Thursday, October 18, 2018

Long Live the Flesh

*reviewed slightly different form back in November 2017. The film opens at Museum of Moving Image 10/19-10/28

Caniba (2017) - Paravel, Castaing-Taylor
Issei Sagawa killed a Dutch woman in Paris and ate part of her body in 1981. It was a case of strong fantasies that twisted one's mind and giving way to violent urges. He was declared insane and sent home. Now in his 60s and partially paralyzed, he is in care of his brother Jun. Véréna Paravel and Lucien Castaing-Taylor, the duo behind a mindboggling, sensory experience that was Leviathan (2012), plunge into face the darkest of human desires and capture only way they can – in extreme close ups. The result is one of the most deeply disturbing love story ever told.

With only long takes, in mostly extreme close up and out-of-focus most of the time of Issei's aging, almost reptilian face, Caniba is a fascinating movie watching experience.

It's usually Jun carrying on a conversation off screen with his semi-comatose brother on the foreground. Issei blurts out almost haiku style answers, often trailing off to yonder. For our (dis)pleasure, Jun flips through a crudely drawn but extremely graphic manga of Issei's deeds (published a long while ago- Issei's been living off of his notoriety) while chastising his brother the whole time, "This is too much for me," "some people like this I suppose," "you weren't eating her while she was alive?" and so on. It goes on forever.

In that crude manga, Issei is always portrayed as little orange creature, the worst caricature of an Orientalized person craving for a fair skinned white woman. After Jun disses the book as 'disgusting shit' and putts it down, Issei says, "C'est fini."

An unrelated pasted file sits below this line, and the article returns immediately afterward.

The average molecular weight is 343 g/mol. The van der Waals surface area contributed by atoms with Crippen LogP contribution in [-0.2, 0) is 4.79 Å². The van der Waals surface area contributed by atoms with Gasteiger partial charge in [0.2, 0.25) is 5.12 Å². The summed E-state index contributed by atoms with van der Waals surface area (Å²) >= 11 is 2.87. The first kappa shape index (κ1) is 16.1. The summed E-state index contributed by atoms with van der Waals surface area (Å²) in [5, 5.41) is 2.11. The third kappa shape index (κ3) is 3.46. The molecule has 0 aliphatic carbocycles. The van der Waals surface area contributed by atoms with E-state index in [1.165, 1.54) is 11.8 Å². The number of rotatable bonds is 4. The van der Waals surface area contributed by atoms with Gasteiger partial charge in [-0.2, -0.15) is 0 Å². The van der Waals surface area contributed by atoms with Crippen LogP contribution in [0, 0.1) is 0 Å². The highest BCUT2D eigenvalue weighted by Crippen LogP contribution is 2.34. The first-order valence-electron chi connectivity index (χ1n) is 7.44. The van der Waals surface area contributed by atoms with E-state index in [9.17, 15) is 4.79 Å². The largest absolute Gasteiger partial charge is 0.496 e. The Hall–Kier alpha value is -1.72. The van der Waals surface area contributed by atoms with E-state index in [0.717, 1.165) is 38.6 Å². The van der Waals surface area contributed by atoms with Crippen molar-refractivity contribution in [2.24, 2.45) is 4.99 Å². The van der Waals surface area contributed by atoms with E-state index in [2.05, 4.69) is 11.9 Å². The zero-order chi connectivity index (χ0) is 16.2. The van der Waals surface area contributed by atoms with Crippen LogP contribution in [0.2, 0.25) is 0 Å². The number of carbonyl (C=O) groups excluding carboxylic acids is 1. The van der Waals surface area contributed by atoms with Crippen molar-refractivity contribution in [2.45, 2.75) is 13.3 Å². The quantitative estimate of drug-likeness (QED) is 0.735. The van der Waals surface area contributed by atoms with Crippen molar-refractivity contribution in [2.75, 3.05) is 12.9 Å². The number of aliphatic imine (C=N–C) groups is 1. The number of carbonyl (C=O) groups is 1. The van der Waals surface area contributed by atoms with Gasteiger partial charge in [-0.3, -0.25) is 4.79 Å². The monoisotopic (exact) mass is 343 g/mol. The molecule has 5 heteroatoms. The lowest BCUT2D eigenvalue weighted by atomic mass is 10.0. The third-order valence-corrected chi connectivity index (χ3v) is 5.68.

Caniba can be a squirm inducing, endurance piece for people who find the subject matter disturbing. It also contains footage of fetish porn where a girl pisses on a man's face.

Then there is completely innocuous 8mm home movie footage of young Sagawa brothers. They were just like any other home movies, showing happy days when they were children. Then it turns out that Jun is a lifelong masochist and has been inflicting pain on his body with barbed wires, kitchen knives and pins for over 60 years. This part of the movie is perhaps the most difficult to watch.

When he confesses his vice to his brother, it's as if they are in competition - Jun passive aggressively belittles himself and his brother - "You aren't shocked because my fetishes pales in comparison to yours." "I wasn't shocked." Issei replies. Their relationship, just like any other siblings is on a base level, very relatable. Issei, aging and invalid, knows Jun is the only one who truly understands him and loves him even though he is a murderer and a cannibal.

In theory, Caniba is exactly what I look for in filmmaking - technically daring, psychologically complex, and intellectually stimulating, etc. But its subjects' sexual fetishes are too far extreme and disturbing, I can't say I enjoyed the film. Its somewhat happy ending involving cosplay maid in her black and white uniform taking care of Issei was an interesting touch if not a little jarring tonally.
To regard Caniba as just another observational documentary would be a great disservice. Paravel and Castaing-Taylor definitely make an adventurous pair. Their approach and methods in expanding cinematic universe with taking on a challenging subject is more than brave endeavor. The duo peeks into the heart of darkness and it’s truly disturbing. Caniba is a best non-horror horror movie of the year.